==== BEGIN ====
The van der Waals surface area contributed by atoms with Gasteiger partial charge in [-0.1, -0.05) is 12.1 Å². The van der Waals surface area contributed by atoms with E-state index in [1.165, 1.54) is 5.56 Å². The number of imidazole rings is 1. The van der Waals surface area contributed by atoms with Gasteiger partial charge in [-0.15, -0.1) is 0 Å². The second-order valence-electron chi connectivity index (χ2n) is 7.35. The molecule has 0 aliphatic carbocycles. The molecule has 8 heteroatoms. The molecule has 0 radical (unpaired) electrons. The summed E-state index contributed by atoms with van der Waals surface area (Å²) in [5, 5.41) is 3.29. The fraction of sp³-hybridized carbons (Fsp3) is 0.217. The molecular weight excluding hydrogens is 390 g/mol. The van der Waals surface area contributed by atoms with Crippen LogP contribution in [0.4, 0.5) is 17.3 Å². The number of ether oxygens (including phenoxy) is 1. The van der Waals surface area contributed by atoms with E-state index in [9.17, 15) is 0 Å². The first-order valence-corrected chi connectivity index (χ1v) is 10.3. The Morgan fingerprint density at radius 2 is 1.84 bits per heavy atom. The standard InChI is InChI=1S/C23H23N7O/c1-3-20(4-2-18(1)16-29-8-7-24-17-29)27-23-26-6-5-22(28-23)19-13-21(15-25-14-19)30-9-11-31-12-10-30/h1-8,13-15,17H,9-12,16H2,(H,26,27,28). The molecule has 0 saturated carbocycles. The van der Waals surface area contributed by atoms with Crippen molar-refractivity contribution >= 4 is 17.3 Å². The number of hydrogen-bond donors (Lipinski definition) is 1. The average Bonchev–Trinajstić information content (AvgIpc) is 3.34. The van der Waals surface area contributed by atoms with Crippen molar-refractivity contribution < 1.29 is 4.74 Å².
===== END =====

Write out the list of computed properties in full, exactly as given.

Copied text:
The van der Waals surface area contributed by atoms with Gasteiger partial charge in [-0.1, -0.05) is 12.1 Å². The van der Waals surface area contributed by atoms with E-state index in [1.165, 1.54) is 5.56 Å². The number of imidazole rings is 1. The van der Waals surface area contributed by atoms with Gasteiger partial charge in [-0.15, -0.1) is 0 Å². The second-order valence-electron chi connectivity index (χ2n) is 7.35. The molecule has 0 aliphatic carbocycles. The molecule has 8 heteroatoms. The molecule has 0 radical (unpaired) electrons. The summed E-state index contributed by atoms with van der Waals surface area (Å²) in [5, 5.41) is 3.29. The fraction of sp³-hybridized carbons (Fsp3) is 0.217. The molecular weight excluding hydrogens is 390 g/mol. The van der Waals surface area contributed by atoms with Crippen LogP contribution in [0.4, 0.5) is 17.3 Å². The number of ether oxygens (including phenoxy) is 1. The van der Waals surface area contributed by atoms with E-state index in [9.17, 15) is 0 Å². The first-order valence-corrected chi connectivity index (χ1v) is 10.3. The Morgan fingerprint density at radius 2 is 1.84 bits per heavy atom. The standard InChI is InChI=1S/C23H23N7O/c1-3-20(4-2-18(1)16-29-8-7-24-17-29)27-23-26-6-5-22(28-23)19-13-21(15-25-14-19)30-9-11-31-12-10-30/h1-8,13-15,17H,9-12,16H2,(H,26,27,28). The molecule has 0 saturated carbocycles. The van der Waals surface area contributed by atoms with Crippen molar-refractivity contribution >= 4 is 17.3 Å². The number of hydrogen-bond donors (Lipinski definition) is 1. The average Bonchev–Trinajstić information content (AvgIpc) is 3.34. The van der Waals surface area contributed by atoms with Crippen molar-refractivity contribution < 1.29 is 4.74 Å².